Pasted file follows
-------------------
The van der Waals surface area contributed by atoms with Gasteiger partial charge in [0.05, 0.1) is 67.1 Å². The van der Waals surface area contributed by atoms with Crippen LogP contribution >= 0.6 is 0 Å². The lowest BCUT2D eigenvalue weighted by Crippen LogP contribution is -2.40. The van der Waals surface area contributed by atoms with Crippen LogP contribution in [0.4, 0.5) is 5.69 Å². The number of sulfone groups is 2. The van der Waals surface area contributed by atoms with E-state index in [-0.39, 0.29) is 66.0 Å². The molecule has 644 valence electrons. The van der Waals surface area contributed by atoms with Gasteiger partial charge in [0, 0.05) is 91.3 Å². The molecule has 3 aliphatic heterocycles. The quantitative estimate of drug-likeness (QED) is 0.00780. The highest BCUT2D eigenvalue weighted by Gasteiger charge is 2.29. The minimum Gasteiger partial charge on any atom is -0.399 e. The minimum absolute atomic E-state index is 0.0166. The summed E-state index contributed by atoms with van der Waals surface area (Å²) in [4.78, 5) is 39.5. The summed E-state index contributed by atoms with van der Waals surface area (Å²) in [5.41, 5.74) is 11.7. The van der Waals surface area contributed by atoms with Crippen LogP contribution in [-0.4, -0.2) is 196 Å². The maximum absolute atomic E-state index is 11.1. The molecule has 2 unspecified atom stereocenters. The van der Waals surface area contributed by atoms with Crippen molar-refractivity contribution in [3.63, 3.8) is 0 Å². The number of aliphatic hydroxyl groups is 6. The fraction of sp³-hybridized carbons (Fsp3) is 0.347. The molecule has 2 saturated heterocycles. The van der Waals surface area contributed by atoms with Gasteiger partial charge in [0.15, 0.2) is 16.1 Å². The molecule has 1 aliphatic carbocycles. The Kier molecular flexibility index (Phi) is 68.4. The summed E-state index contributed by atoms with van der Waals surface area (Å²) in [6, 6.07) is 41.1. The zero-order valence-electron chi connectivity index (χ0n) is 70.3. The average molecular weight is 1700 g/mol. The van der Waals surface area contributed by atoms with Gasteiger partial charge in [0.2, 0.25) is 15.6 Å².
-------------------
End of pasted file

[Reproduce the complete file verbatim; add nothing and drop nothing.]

The van der Waals surface area contributed by atoms with Gasteiger partial charge in [0.05, 0.1) is 67.1 Å². The van der Waals surface area contributed by atoms with Crippen LogP contribution >= 0.6 is 0 Å². The lowest BCUT2D eigenvalue weighted by Crippen LogP contribution is -2.40. The van der Waals surface area contributed by atoms with Crippen LogP contribution in [0.4, 0.5) is 5.69 Å². The number of sulfone groups is 2. The van der Waals surface area contributed by atoms with E-state index in [-0.39, 0.29) is 66.0 Å². The molecule has 644 valence electrons. The van der Waals surface area contributed by atoms with Gasteiger partial charge in [0, 0.05) is 91.3 Å². The molecule has 3 aliphatic heterocycles. The quantitative estimate of drug-likeness (QED) is 0.00780. The highest BCUT2D eigenvalue weighted by Gasteiger charge is 2.29. The minimum Gasteiger partial charge on any atom is -0.399 e. The minimum absolute atomic E-state index is 0.0166. The summed E-state index contributed by atoms with van der Waals surface area (Å²) in [4.78, 5) is 39.5. The summed E-state index contributed by atoms with van der Waals surface area (Å²) in [5.41, 5.74) is 11.7. The van der Waals surface area contributed by atoms with Crippen LogP contribution in [-0.4, -0.2) is 196 Å². The maximum absolute atomic E-state index is 11.1. The molecule has 2 unspecified atom stereocenters. The van der Waals surface area contributed by atoms with Crippen molar-refractivity contribution in [3.63, 3.8) is 0 Å². The number of aliphatic hydroxyl groups is 6. The fraction of sp³-hybridized carbons (Fsp3) is 0.347. The molecule has 2 saturated heterocycles. The van der Waals surface area contributed by atoms with Gasteiger partial charge in [0.15, 0.2) is 16.1 Å². The molecule has 1 aliphatic carbocycles. The Kier molecular flexibility index (Phi) is 68.4. The summed E-state index contributed by atoms with van der Waals surface area (Å²) in [6, 6.07) is 41.1. The zero-order valence-electron chi connectivity index (χ0n) is 70.3. The average molecular weight is 1700 g/mol. The van der Waals surface area contributed by atoms with Gasteiger partial charge in [0.2, 0.25) is 15.6 Å².